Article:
I wanted to lay out how my views on the intersection between Christianity and politics have been shaped over the years. For pretty much any decision in my life, I want to go to the Bible first. I want to know how God and His people have acted and reacted throughout centuries of various circumstances and trials. When it comes to how a Christian ought to act in the arena of politics, making biblically sound decisions can simultaneously be easier and more difficult than some make it out to be.
First, these decisions are difficult because God’s people are rarely in positions of political power. In fact, all throughout the history of the New Testament period, Christians were a persecuted minority. Compared to the early church in the Roman Empire, Christians in the United States enjoy a degree of privilege and influence (though it rapidly wanes). Most of the advice within the New Testament focuses more on passive, humble acceptance of the decisions of those in power (cf. Romans 13:1-7).
Another factor that makes interpretation on this issue difficult (for U.S. citizens, at least) is that there is never a case where God’s people are living under a democratic form of government. Most of the straightforward, practical advice in Scripture deals with how to respond under radically different types of authority (cf. 1 Peter 2:13-14). So, there are no passages that explicitly detail how Christians ought to conduct themselves under a democracy. What the Bible does contain, however, are numerous principles that can be easily translated into our contemporary setting.
Let me use an example from the book of James to illustrate.
Imagine you’re doing a study through James and you stumble upon the verse that describes religion as helping orphans and widows. If we try and interpret the principle in terms of how to apply it within the realm of politics, the initial reaction might be to support government subsidization. Yet, Christians could conscientiously decry such an action on the basis that throwing money at the problem can do more harm than good in both the long and short term.
At the same time, however, if a Christian backs a politician who were to consistently deny any sort of aid for the “least of these,” then he or she has likely made a poor choice. We need to try and make ourselves aware of how policy affects people. Where a policy breeds injustice, we need to do our best to back candidates who will implement just policy.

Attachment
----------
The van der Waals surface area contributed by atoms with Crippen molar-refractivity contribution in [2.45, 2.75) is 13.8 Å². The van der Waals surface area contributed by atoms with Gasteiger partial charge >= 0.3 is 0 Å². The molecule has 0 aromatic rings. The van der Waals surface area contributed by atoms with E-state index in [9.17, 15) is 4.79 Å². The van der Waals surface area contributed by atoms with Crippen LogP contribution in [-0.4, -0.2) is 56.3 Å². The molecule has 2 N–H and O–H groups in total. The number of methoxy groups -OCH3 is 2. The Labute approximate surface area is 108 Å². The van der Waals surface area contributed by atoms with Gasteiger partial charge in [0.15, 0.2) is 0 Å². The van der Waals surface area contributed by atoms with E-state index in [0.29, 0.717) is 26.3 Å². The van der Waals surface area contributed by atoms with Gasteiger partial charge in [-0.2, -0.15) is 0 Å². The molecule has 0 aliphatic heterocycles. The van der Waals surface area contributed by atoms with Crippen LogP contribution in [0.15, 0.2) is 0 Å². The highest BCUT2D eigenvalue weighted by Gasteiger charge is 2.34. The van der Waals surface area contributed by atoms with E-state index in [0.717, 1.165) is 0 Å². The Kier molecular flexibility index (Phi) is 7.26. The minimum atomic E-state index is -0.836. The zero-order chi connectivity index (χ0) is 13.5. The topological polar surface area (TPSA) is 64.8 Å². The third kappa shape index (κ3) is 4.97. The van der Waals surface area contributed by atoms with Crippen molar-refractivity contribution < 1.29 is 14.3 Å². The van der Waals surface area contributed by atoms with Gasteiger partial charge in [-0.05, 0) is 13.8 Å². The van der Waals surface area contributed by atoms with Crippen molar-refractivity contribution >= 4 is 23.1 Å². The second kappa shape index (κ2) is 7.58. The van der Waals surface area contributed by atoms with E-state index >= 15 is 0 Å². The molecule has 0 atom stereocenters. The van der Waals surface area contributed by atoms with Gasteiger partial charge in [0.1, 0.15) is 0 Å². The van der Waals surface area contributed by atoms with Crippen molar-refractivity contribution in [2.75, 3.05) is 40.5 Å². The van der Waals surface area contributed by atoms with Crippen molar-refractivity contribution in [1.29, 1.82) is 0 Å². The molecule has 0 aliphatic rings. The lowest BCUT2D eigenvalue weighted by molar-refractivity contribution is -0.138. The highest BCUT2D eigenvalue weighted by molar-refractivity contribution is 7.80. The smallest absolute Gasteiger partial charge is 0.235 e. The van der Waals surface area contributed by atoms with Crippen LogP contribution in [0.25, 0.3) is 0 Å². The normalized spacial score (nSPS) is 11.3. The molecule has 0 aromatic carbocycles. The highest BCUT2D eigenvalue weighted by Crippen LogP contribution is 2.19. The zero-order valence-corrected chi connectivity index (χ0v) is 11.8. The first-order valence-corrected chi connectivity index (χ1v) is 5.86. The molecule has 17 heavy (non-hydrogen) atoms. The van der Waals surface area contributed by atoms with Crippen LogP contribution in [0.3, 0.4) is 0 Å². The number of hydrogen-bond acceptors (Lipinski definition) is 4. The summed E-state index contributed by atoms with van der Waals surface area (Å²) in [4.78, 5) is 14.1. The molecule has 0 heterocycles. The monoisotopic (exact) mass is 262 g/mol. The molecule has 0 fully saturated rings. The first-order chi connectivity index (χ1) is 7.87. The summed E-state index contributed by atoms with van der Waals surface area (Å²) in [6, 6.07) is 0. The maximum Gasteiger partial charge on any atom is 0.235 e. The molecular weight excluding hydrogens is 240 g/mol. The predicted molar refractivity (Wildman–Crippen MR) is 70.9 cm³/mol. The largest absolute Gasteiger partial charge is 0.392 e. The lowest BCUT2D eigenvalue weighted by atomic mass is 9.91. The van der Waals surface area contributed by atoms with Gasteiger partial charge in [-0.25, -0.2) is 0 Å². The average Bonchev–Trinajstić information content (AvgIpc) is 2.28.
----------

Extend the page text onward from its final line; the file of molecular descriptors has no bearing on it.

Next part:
Determining how to apply the Bible to government policy, however, requires a certain amount of patience and nuance. Certain issues will be easier than others. Even when the principles are rather easily discernible, the practical application of those principles (in terms of policy decisions) may not be so readily obvious after studying the biblical text.
So, Christians should be patient and slow to criticize whenever disagreements arise. When we step into these arenas (and as Christian citizens of a democratic republic, we do have an obligation to pay attention to these matters), our highest aim needs to be truth and justice. In the Old Testament, these are central elements within God’s Law and in the Prophets. Throughout the Gospels, Jesus sought to bring mercy, truth, and justice to a nation that sorely needed them.
God cares immensely about justice. Far too often, I think that we as Christians (I am definitely including myself in this) would rather sit inside comfortable buildings, sing comfortable songs, and hear comfortable sermons rather than be the outstretched hands and feet of Christ to a lost and dying world. The Lord, through the prophet Amos, let us know how He feels about such an attitude:
Take away from Me the noise of your songs!
I will not listen to the music of your harps.
But let justice flow like water,
and righteousness, like an unfailing stream.
I am no fan of politics, and I’m certainly not a fan of politicians, but God and His Word demand that we be about the business of truth and justice. Since we have the privilege and the right to have a voice, we need to be aware of and involved in the government of our nation. We need to be spokespersons of justice and truth.
Christian, I’m afraid we have been asleep for far too long. We have been comfortable for far too long.